When it comes to managing behaviour, it can be considered very simple; give people what they want for what you want, or very complex; digging into the psychology of motivation. For the most part a reasonable balance will work, understanding why people do what they do (podcast here on that), coupling positive consequences with what you want, such as more attention to detail in work, and coupling negative consequences to behaviours you don’t want, perhaps closing off tasks without properly completing them.
There are three very common pitfalls that can arise when attempting to apply this in reality. Usually if you’re trying to lead and manage people’s behaviour and it just isn’t working, one of these three are the culprit.
A common error is to classify consequences as universally positive or negative. This assumes that the same things are positive or negative for all people who experience them. While there are a lot of similarities between people, not everyone will like or dislike the same things. For example, a consequence that many people would like is having someone buy them a coffee in the morning. However, if you dislike coffee then it’s likely neutral at best. It may even be negative because it makes you feel like you must drink it. They have given an obligation rather than a gift.
You often need to use these generic rules or stereotypes as a start point, especially when dealing with people you don’t know or larger groups. However, it’s important not to get attached to certain consequences being positive or negative. You will need to adjust based on the individual you are trying to influence.
Making this error can be quite damaging in the workplace and lead to the opposite outcome from what you wanted. For example, many people like recognition from their peers when they do good work. This could be something like acknowledgement in a team meeting for a job well done. However, some people really hate being the centre of attention. If they feel like they are being put on the spot they may actively try to do a worse job to avoid it happening in the future. Rather than reinforcing a desired behaviour, you may accidentally punish it and make it less likely to happen.
Consequences in Absolute Terms
A common error is assessing consequences in absolute terms (labelling them good or bad), rather than how they impact the person doing the behaviour. Consequences impact behaviour based on how they are perceived by the person doing the behaviour. There are many behaviours with consequences that we think of as bad in absolute terms, such as stealing, littering, or being abusive to others. These impact the people around us in multiple negative ways. Therefore, it can be tempting to classify the behaviours as having negative consequences and therefore being less likely to happen.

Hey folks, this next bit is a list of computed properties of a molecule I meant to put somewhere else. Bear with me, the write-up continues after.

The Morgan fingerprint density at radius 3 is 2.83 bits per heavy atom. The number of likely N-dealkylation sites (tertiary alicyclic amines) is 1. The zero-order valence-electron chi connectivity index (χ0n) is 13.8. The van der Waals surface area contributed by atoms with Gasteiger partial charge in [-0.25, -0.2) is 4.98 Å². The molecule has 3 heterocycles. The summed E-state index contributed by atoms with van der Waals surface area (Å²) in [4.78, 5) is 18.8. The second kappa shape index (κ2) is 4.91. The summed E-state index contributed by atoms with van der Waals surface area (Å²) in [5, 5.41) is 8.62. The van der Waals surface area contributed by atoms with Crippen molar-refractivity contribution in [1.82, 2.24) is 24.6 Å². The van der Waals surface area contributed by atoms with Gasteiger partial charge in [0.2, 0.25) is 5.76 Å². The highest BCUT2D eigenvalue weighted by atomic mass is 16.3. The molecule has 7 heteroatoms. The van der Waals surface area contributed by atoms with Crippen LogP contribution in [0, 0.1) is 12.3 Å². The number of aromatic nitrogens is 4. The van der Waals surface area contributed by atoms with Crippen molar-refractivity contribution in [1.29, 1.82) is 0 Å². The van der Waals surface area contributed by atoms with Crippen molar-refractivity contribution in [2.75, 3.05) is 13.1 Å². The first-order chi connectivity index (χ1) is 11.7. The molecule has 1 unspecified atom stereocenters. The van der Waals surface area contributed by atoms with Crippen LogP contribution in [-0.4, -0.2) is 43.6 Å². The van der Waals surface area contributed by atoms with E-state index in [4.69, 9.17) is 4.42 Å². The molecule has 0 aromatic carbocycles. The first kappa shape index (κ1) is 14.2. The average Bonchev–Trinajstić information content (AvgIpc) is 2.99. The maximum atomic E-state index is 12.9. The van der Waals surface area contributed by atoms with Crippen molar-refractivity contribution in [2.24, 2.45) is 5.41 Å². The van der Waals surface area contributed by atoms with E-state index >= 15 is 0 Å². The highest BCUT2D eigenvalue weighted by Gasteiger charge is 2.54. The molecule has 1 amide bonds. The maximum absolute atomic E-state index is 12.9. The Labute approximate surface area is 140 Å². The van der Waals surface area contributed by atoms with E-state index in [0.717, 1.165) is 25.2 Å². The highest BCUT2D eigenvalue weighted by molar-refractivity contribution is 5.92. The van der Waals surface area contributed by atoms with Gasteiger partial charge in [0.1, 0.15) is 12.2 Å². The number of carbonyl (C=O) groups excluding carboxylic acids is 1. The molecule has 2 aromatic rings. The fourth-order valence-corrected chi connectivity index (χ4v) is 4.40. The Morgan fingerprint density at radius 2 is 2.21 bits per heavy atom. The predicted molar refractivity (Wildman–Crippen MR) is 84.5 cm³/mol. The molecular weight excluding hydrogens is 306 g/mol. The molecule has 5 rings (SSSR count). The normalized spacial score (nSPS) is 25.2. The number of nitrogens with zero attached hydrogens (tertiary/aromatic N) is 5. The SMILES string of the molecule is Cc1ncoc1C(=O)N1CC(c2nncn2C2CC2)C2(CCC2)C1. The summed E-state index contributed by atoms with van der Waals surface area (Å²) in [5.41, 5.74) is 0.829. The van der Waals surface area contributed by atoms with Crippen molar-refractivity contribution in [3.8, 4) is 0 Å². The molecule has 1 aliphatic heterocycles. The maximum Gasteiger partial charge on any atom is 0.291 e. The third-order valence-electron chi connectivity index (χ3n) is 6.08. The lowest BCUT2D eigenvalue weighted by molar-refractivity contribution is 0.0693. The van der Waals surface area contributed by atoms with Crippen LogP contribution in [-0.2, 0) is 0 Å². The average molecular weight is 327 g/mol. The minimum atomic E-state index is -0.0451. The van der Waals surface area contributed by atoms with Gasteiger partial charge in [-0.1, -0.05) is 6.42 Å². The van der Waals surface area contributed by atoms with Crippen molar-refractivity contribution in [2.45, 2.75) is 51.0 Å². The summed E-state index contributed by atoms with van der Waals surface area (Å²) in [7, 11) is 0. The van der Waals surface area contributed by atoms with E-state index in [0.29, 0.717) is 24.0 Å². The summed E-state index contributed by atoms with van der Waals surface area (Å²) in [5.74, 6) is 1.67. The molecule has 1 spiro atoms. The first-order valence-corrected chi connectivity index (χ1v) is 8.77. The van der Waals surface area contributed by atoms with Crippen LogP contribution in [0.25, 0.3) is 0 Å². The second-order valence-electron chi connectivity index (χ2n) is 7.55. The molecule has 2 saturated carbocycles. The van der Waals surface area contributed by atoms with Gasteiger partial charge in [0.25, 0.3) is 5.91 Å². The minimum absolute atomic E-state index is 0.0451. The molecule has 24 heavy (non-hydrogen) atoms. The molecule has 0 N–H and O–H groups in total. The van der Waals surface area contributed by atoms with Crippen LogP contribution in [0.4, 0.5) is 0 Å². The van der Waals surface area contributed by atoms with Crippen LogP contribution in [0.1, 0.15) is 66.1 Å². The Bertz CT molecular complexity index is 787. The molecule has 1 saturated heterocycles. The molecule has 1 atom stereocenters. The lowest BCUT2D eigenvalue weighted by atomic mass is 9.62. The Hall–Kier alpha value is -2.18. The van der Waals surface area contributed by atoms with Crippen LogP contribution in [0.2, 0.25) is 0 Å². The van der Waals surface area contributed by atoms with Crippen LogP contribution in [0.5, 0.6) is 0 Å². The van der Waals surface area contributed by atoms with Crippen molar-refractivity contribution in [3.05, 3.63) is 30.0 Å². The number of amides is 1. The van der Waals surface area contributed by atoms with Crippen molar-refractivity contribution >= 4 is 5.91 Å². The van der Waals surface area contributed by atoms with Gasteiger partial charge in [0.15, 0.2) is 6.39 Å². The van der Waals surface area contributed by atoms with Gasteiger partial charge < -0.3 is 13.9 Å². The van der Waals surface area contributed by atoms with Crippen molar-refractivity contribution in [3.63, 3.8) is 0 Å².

However, these negative consequences are irrelevant unless they impact the person doing the behaviour in any meaningful way. A person who throws rubbish out of a car window as they pass through town doesn’t care and isn’t impacted by the streets looking like a dump. The only relevant consequence is that they get the rubbish out of their own car, which is a positive consequence for them, making them more likely to do the behaviour. The only negative consequences on them are a small risk of being fined and possibly their conscience.
Binary Success or Failure
When using this process, it is easy to view success as binary. Either the behaviour has completely changed, or it hasn’t. Instead, it should be treated as a process of ongoing improvement. Some behaviours are deeply ingrained in habits or culture. They may also be held in place by the environment. This doesn’t mean they can’t be changed but complete change may be next to impossible.
Any noticeable shift should be seen as a win. It’s a move in the right direction, even if something only happens 5% less often.